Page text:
Apache Subversion is gaining increasing popularity within the enterprise and, when you consider all the potential benefits, it’s easy to see why. Client requirements change, and new features can sometimes cause more problems than they fix. In these situations, Subversion effectively provides you with an undo button, allowing you to write some code, realise it doesn’t work, revert to a previous revision, write some more code that does work – and finally receive new client requirements and restore the original version of your project, ready to start again from scratch. Without Subversion, the above situation would have to be managed manually, but SVN provides all the functionality you need to make such situations as straightforward as possible.
Still on the fence about whether Subversion has a place in the enterprise? Here are our top three reasons, for keeping your enterprise projects under SVN’s version control:
- Easy Collaboration – Subversion makes collaboration easier by allowing multiple developers to access the same code in a central repository, regardless of geographical location. This is invaluable in distributed, global organisations.
- Keep Up to Date With Changes – Subversion keeps development teams synchronized with the latest changes in the central repository. Developers can pull all the latest changes into their working copy with a simple ‘svn update’ command.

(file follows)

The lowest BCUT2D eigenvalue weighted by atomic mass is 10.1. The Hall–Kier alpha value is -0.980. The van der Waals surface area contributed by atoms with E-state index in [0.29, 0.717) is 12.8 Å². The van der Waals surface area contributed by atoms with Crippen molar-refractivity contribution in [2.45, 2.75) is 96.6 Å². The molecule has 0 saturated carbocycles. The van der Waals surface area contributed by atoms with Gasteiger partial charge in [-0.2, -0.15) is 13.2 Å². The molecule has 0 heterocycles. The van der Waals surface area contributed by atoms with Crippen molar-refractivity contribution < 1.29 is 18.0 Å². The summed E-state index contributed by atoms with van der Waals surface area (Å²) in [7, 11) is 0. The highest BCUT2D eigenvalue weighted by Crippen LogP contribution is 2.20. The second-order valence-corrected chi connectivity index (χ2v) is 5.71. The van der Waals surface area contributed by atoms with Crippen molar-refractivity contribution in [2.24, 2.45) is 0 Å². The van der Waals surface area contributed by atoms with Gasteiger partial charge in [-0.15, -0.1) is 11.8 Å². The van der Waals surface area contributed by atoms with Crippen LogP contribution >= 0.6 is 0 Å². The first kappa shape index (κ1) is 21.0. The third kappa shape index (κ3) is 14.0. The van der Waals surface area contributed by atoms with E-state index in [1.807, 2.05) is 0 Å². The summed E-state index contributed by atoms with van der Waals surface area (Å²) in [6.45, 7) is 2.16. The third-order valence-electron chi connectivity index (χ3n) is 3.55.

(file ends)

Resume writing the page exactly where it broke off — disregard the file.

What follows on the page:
- Revert to Previous Revisions – Subversion’s version tracking functionality allows you to recover previous versions of your project without the hassle of manually unpicking your changes. This is useful if you have implemented changes that haven’t worked out, or turned out to be unnecessary. In some situations, it may even be quicker to revert to an earlier revision and then re-implement only the changes that worked, rather than trying to isolate and remove specific changes. Having an easy way to restore previous revisions when development teams hit difficulties, can also have a big impact on maintenance costs.
- Improved Productivity – Ultimately, Subversion improves developer productivity. It allows multiple developers to work on the same project, at the same time, and imposes conventions that mean complications caused by accidental overwrites, lack of communication and manual merging, are less likely. Whenever defects are introduced, version control gives you the option of rolling back to a time before these defects found their way into your project.